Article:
Several recent slides reported from East Vail, Vail Pass area
By Summit Voice
SUMMIT COUNTY — Forecasters are keeping a close eye on an approaching weather system that could drop one to two feet of snow across parts of the north-central mountains and up the avalanche danger early next week. Gusty winds out of the northwest could add significant wind slab to slopes above treeline.
As of Sunday morning the avalanche danger is rated as considerable near and above treeline on north through east through southeast-facing slopes, with the potential for triggering wind slab in many areas, especially on cross-loaded slopes and gullies. Of special concern are persistent weak layers in the upper part of the snowpack, including surface hoar layers that formed during recent cold spells. On other slopes the danger is rated as moderate.
You can follow the CAIC’s forecast for your part of Colorado by clicking here.
Still mild, maybe a dusting tonight, with the risk of backcountry avalanches continuing
By Bob Berwyn
SUMMIT COUNTY — There are some thin, high-level clouds floating around out there, but not much in the way of new snow in the area, as the latest storm rolled south into Mexico. The southern San Juans may pick up a couple of inches. Don’t look for much fresh powder in Summit County until sometime next week, although some cooler air dropping down from the north could set the stage for a dusting Thursday night into Friday.
Temperatures Thursday morning ranged from a balmy 23 degrees on the mountain at Copper down to 2 below zero at Kremmling, as always the cold spot. At sunrise, it was about 23 degrees in Frisco. Highs Thursday are forecast to reach into the 30s again, and it could get warmer if the sun shines for a few hours.
Clear skies and mild temperatures are predicted for the weekend, and some of the computer models are still calling for the westerlies to break through next week and deliver some moisture to the area.
But the National Weather Service is still holding back on predictions of moisture. Here’s an excerpt from this morning’s forecast discussion explaining the broader western weather situation:
“ALL OF OUR WEATHER THROUGH THE WEEKEND IS GOING TO BE DOWNSTREAM OF AN APPRECIABLE PRECIPITATION EPISODE OVER CALIFORNIA. THIS PATTERN IS LIKELY TO LEAVE OUR STATE FAIRLY DRY
UNTIL THE NEXT PATTERN SHIFT ALLOWS MORE MOISTURE TO MOVE INTO THE GREAT BASIN. THIS MAY OCCUR AT SOME TIME NEXT WEEK…BUT WILL HAVE TO WAIT A COUPLE DAYS TO GET A BETTER SENSE OF HOW MANY DAYS THE SYSTEM WILL BE FOCUSED ON SOUTHERN CALIFORNIA.”
The Colorado Avalanche Information Center is holding the avalanche hazard at moderate. Natural slides are not expected to be a big problem, but triggered avalanches are still possible on steeper, slide-prone terrain. Visit the CAIC online for the latest forecast and snowpack discussion before you head into the backcountry.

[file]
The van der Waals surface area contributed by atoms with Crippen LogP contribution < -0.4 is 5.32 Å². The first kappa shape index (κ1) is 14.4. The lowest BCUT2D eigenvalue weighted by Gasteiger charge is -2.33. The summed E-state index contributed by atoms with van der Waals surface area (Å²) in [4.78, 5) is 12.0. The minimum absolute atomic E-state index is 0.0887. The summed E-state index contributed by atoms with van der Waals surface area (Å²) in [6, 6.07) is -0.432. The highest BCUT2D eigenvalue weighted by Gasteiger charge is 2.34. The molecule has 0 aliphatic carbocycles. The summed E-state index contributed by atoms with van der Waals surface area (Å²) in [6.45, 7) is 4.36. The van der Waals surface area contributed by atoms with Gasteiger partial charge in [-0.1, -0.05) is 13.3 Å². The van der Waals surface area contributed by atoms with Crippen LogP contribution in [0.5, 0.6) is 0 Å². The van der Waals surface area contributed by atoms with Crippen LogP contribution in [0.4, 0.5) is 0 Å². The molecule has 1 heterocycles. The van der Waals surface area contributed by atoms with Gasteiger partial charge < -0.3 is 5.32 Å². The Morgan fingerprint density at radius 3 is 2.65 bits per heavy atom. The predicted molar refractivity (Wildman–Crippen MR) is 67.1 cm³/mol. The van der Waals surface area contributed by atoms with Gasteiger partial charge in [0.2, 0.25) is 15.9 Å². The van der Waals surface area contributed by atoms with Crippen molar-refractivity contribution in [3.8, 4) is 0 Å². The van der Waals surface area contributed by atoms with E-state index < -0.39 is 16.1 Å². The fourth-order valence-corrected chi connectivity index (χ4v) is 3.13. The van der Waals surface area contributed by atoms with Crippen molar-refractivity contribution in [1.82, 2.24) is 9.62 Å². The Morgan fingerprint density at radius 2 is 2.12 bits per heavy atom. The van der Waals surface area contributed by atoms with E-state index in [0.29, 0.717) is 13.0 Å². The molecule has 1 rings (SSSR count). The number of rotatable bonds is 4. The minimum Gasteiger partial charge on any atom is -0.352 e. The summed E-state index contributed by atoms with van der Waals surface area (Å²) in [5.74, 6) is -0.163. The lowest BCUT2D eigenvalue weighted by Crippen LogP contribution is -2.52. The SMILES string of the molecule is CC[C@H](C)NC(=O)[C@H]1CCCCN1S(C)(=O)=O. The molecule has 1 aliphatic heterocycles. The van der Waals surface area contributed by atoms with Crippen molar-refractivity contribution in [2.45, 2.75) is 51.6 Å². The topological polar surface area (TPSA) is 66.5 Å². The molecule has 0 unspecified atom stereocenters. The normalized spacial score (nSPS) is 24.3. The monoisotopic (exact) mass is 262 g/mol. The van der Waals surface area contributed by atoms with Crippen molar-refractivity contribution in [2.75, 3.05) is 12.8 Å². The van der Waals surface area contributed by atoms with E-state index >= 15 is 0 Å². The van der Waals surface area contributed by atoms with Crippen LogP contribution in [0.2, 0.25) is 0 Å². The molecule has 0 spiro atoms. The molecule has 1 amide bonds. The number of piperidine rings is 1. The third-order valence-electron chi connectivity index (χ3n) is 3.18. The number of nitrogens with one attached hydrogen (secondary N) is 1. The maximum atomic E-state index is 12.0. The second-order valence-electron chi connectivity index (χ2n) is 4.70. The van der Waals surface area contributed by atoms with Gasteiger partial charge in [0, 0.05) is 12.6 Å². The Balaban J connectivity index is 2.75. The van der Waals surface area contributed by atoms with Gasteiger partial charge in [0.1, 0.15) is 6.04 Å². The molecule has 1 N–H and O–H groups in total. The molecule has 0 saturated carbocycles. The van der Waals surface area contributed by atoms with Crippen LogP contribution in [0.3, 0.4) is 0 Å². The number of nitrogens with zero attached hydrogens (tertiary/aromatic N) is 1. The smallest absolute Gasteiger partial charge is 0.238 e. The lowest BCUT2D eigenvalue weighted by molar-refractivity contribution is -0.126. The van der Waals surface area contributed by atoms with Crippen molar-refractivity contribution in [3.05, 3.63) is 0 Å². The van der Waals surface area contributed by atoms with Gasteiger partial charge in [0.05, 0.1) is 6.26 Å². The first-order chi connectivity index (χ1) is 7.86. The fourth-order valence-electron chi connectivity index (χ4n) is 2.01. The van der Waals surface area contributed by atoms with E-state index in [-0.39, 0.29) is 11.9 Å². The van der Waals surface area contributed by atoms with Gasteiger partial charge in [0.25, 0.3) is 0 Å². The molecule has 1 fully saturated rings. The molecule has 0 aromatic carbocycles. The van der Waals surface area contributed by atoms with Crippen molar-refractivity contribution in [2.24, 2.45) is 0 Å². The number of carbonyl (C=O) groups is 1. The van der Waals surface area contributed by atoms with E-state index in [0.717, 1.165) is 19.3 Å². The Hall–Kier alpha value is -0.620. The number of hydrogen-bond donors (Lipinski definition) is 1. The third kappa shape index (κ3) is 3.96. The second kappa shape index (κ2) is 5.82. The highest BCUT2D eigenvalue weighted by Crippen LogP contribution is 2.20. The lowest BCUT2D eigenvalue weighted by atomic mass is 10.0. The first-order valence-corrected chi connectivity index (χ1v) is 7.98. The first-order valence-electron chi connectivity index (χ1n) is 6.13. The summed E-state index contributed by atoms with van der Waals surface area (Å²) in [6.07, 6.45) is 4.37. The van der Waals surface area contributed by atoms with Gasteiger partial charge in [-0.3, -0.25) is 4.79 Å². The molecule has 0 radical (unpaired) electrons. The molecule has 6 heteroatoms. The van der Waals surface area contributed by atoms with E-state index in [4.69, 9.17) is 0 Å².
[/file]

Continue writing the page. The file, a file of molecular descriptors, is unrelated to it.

Depth hoar: A short explanation
This season, avalanche experts have pointed out that the snowpack in our area is characterized by extensive formation of faceted crystals, sometimes also called depth hoar, sugar snow or temperature-gradient snow. When these types of snow crystals form in the snowpack and sit underneath new layers of fresh snow of wind-deposited slabs, it creates the perfect recipe for dangerous avalanches.
So what is depth hoar exactly? You don’t have to go far to see it. Just step into your backyard and dig down a few inches into the snow beneath the surface crust and you’ll find it: Larger loose grains that don’t stick together at all.
The crystals form when the temperatures at ground level are warmer than the top layers of snow and the air above it. The snowflakes lower in the snowpack give up some of their moisture to the crystals above through sublimation. That means the frozen water turns into water vapor and then refreezes without ever going through a liquid stage. As the process repeats itself, it can form large crystals that are beautiful to look at, but have absolutely no cohesion to surrounding crystals.
One researcher described the process as a “form of cannibalism,” in which “neither the density nor the thickness of the snowpack changes, but a weak, unstable and invisible layer forms nonetheless.”
The process is common when the snowpack is not deep and the air temperature is cold; in other words, when there is a big contrast between the temperatures at the base of the snowpack and the surface. These conditions are common in the local mountains. It doesn’t take a whole lot snow to insulate the ground and keep temperatures at the bottom of the snowpack near 32 degrees.